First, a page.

Brian Harman was the main protagonist of The 151st Open, winning the Claret Jug by an impressive six-stroke margin.
The American seized the initiative on Friday morning and dominated proceedings thereafter. It earned him a maiden major title and the plaudits that came with it.
But there were a number of other golfers who caught the eye at Royal Liverpool, including Travis Smyth, who produced the first hole-in-one on Hoylake’s new 17th hole.
And here we take a closer look at the stand-out performers from a memorable week on the Wirral Peninsula.
Tom Kim announced himself to the world with his third-place finish at the Genesis Scottish Open, almost exactly 12 months ago.
He continued to make a name for himself over the next six months, becoming the youngest two-time PGA Tour winner in the past 90 years.
Such is his prodigious talent, a T2 finish at The Open shouldn’t be a huge surprise – but it is all the more impressive given the circumstances.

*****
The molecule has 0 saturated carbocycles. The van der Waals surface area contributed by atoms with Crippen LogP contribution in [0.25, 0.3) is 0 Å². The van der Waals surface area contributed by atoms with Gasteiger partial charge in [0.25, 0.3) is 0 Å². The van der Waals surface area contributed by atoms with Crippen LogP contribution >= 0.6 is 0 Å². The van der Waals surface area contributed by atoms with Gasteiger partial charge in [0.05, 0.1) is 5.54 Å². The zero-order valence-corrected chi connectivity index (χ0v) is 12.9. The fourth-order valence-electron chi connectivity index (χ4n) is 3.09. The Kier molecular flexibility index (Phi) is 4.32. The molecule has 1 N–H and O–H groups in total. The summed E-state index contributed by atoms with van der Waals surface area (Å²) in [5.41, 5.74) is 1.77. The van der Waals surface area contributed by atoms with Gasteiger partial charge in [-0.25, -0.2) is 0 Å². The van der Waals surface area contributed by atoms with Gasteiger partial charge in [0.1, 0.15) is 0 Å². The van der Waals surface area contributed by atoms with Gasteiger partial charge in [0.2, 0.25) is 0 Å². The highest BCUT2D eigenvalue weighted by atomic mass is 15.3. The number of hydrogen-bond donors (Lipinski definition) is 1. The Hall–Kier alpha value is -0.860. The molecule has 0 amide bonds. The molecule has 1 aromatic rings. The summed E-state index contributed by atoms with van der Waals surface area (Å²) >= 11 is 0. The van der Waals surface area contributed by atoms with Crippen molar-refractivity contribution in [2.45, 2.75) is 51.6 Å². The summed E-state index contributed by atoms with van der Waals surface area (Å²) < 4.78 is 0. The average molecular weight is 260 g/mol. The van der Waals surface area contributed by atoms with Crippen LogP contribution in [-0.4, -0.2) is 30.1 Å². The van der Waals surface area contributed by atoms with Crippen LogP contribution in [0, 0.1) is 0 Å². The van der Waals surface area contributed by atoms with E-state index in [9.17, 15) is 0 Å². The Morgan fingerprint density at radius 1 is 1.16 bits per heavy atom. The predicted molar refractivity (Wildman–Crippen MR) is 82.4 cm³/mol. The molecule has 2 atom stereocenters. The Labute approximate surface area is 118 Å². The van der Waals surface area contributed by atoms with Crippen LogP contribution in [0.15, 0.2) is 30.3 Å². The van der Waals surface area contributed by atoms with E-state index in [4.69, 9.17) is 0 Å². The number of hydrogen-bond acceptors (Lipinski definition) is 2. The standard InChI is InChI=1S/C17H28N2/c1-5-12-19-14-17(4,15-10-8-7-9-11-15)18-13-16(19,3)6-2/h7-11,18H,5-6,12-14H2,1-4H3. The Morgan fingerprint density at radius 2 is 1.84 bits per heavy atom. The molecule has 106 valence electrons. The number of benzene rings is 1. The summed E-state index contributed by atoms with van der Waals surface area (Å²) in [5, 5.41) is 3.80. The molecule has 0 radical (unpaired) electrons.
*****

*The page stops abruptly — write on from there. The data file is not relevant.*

The South Korean suffered a grade one tear in his ankle after slipping in his accommodation last Thursday night, following a three-over-par opening round. Kim considered withdrawing, but eventually soldiered on to compile three outstanding rounds.
Nobody would have guessed anything was amiss as Kim found four birdies on the front nine in round two, on his way to levelling up his score for the week. He followed that with a three-under-par Saturday to move nicely through the field.
Momentum was halted when he bogeyed the first two holes of the final round, but he quickly got those back with an eagle on 5 and added two more birdies by the turn. Nobody shot a better score on Sunday than Kim’s 67.
He said: “Obviously having the season last year, your expectations go more up and you kind of feel like you're supposed to play like that all the time.
“But it's been a time where I put things a lot in perspective. This is just a learning curve, this is my first full year out [on Tour].
“I put a lot of work in this year trying to get back to that feeling of kind of contending in big events and it's kind of nice to see the fruits coming to life.”
If Sepp Straka had been under the radar before last week, he is well and truly in the limelight now.
His name might not have been on the lips of many casual golf observers on the eve of The Open, but the signs were there that this 30-year-old is a player not to be ignored.